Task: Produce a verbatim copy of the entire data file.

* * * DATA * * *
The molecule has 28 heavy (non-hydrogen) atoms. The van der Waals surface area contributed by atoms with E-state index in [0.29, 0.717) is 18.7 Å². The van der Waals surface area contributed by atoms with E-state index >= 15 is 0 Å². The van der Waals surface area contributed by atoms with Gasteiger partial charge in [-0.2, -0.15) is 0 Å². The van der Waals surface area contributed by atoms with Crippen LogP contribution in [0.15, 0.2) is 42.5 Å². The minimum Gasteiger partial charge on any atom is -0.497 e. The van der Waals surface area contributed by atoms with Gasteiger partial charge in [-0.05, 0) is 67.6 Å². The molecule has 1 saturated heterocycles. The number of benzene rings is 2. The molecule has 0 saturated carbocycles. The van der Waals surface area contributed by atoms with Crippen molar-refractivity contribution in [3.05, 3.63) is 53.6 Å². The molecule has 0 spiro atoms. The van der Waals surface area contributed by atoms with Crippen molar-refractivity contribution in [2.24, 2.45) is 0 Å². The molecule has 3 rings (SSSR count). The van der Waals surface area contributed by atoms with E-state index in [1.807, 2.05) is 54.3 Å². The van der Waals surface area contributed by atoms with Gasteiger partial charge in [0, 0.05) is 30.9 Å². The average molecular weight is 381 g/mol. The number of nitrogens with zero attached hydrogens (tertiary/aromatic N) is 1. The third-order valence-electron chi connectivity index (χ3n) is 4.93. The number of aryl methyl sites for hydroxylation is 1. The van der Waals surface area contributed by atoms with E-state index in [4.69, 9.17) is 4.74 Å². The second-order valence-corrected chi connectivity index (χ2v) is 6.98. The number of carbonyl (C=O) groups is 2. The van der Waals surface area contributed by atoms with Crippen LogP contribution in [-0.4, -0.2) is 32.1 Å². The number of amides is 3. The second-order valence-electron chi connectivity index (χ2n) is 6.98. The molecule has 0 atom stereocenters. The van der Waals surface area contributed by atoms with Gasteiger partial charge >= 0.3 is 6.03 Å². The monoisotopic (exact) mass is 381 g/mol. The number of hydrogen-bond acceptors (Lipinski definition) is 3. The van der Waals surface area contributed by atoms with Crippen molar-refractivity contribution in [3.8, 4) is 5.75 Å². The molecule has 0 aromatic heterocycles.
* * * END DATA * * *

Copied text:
The molecule has 28 heavy (non-hydrogen) atoms. The van der Waals surface area contributed by atoms with E-state index in [0.29, 0.717) is 18.7 Å². The van der Waals surface area contributed by atoms with E-state index >= 15 is 0 Å². The van der Waals surface area contributed by atoms with Gasteiger partial charge in [-0.2, -0.15) is 0 Å². The van der Waals surface area contributed by atoms with Crippen LogP contribution in [0.15, 0.2) is 42.5 Å². The minimum Gasteiger partial charge on any atom is -0.497 e. The van der Waals surface area contributed by atoms with Gasteiger partial charge in [-0.05, 0) is 67.6 Å². The molecule has 1 saturated heterocycles. The number of benzene rings is 2. The molecule has 0 saturated carbocycles. The van der Waals surface area contributed by atoms with Crippen molar-refractivity contribution in [3.05, 3.63) is 53.6 Å². The molecule has 0 spiro atoms. The van der Waals surface area contributed by atoms with Crippen molar-refractivity contribution in [2.24, 2.45) is 0 Å². The molecule has 3 rings (SSSR count). The van der Waals surface area contributed by atoms with E-state index in [1.807, 2.05) is 54.3 Å². The van der Waals surface area contributed by atoms with Gasteiger partial charge in [0, 0.05) is 30.9 Å². The average molecular weight is 381 g/mol. The number of nitrogens with zero attached hydrogens (tertiary/aromatic N) is 1. The third-order valence-electron chi connectivity index (χ3n) is 4.93. The number of aryl methyl sites for hydroxylation is 1. The van der Waals surface area contributed by atoms with E-state index in [4.69, 9.17) is 4.74 Å². The second-order valence-corrected chi connectivity index (χ2v) is 6.98. The number of carbonyl (C=O) groups is 2. The van der Waals surface area contributed by atoms with Crippen LogP contribution in [-0.4, -0.2) is 32.1 Å². The number of amides is 3. The second-order valence-electron chi connectivity index (χ2n) is 6.98. The molecule has 0 atom stereocenters. The van der Waals surface area contributed by atoms with Gasteiger partial charge >= 0.3 is 6.03 Å². The monoisotopic (exact) mass is 381 g/mol. The number of hydrogen-bond acceptors (Lipinski definition) is 3. The van der Waals surface area contributed by atoms with Crippen molar-refractivity contribution in [3.8, 4) is 5.75 Å². The molecule has 0 aromatic heterocycles.